As Israel proclaims ‘targeted’ phase of war, Gazans find little change
Israeli soldiers and vehicles move inside Gaza near the border with Israel, amid the ongoing conflict between Israel and the Palestinian Islamist group Hamas, as seen from Israel, January 6, 2024. REUTERS/Amir Cohen TPX IMAGES OF THE DAY
Palestinians see little respite from Israeli bombardment that has shattered Gaza despite Israel’s announcement of a new “more targeted” phase of its war and the top US diplomat’s renewed push for protection of civilians during a visit.
Israeli Defence Minister Yoav Gallant had said on Thursday that the military “will transition to a new combat approach” with a less intensive air campaign, after saying earlier it would start pulling some troops out of the Gaza Strip.
However, families continue to rush into Gaza’s hospitals each morning, carrying relatives injured during overnight bombardment, and finding crammed, sometimes bloodstained wards and corridors. Rescue workers arrive to offload corpses pulled from pancaked buildings.
“Any moving thing is targeted in Palestine, and in Gaza especially,” Shehada Tabash said as he arrived at the European Hospital in Khan Younis after losing his niece and cousin to an air strike.
Health authorities in Hamas-run Gaza said early on Tuesday that 126 people were killed over the previous 24 hours, bringing the toll since Oct. 7 to 23,210, with thousands more bodies feared still lying, uncounted, under the rubble.
US Secretary of State Antony Blinken said there was an “absolute imperative” for Israel to do more to protect civilians before he arrived in Tel Aviv on Tuesday to meet Prime Minister Benjamin Netanyahu, part of a regional tour.
In a meeting with Israeli Prime Minister Benjamin Netanyahu, Blinken “stressed the importance of avoiding further civilian harm and protecting civilian infrastructure in Gaza”, State Department spokesperson Matthew Miller said in a statement.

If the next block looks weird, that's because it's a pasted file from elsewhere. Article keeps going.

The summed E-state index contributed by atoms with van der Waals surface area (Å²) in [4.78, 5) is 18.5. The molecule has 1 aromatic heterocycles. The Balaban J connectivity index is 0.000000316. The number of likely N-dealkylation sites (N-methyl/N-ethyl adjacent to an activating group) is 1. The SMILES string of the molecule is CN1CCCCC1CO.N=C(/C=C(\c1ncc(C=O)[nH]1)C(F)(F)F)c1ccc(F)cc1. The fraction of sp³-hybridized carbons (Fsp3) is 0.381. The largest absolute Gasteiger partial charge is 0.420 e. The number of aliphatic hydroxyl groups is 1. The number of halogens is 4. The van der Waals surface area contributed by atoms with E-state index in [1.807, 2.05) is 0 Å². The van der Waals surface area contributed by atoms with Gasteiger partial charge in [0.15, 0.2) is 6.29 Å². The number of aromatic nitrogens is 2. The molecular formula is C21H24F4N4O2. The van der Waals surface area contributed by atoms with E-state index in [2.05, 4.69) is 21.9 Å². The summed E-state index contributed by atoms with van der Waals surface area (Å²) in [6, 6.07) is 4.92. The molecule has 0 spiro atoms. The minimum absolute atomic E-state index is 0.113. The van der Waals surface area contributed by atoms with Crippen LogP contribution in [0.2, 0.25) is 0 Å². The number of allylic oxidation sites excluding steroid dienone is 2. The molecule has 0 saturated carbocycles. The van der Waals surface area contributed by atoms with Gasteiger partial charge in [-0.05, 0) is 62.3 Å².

But for many Gazans, most of whom are now homeless after three months of bombing that has smashed apartment blocks, schools, hospital buildings and even graveyards, those words ring hollow.
“We are being bombed by American(-made) planes, blown up by American weapons so let Blinken stop this nonsense,” said Shaban Abad, 45, an IT specialist from Gaza City who was displaced first to Khan Younis and then to Rafah with his five children.
“Since he arrived in the region the bombing in Gaza, in Rafah, which is supposed to be a safe place, has not stopped. Doesn’t he see it?” Abad added.
Israel’s stated objective is to destroy Hamas, which killed more than 1,200 people, mostly civilians, and seized 240 hostages when its fighters rampaged across the border on Oct 7, triggering the war.
However, while much of the tiny, densely populated coastal enclave has been pummelled to rubble, the Islamist militant group is still fighting and its top leaders remain at large.
Israel’s military, which says Palestinian civilians should not try returning to their homes in the north of Gaza, where it began its offensive in October, has meanwhile expanded its operations in Khan Younis in the south, it said on Tuesday.
‘WE DON’T SEE ANY GLIMMER OF HOPE’
After Israel ordered all civilians to leave northern Gaza, many took refuge in the south, though it continued to shell that area too. Its ground troops have since invaded the south, pushing displaced Palestinians into ever more crowded shanties on the enclave’s southern edge bordering Egypt.
In Khan Younis, 8-year-old Abdel Jaber Mohammed al-Farra said he and his father and younger brother had fled their home with nothing, fired upon by Israeli forces as they sought shelter at the European Hospital.
“We heard the sound of tanks in the street. We ran. We saw forces on foot. We hid behind a wall. The soldier started firing at the wall. We left with nothing,” he said.
The Farra family is joining a huge mass of displaced people unable to return home, entirely reliant on inadequate aid supplies and seeing no end to the war.
At a makeshift camp near the hospital where the Farra family is now looking for shelter, Youssef Salem Hijazi said his family’s house in the north had been destroyed. Even so, they want to go back there to put up a tent in the rubble and start piecing their life back together, he said.
Blinken’s comments urging Israel to ease its offensive and allow civilians to go back home were welcome, Hijazi said. “But we hear his words in vain. We see nothing. We follow the news but see nothing to build any hope on in reality. We don’t see any glimmer of home.”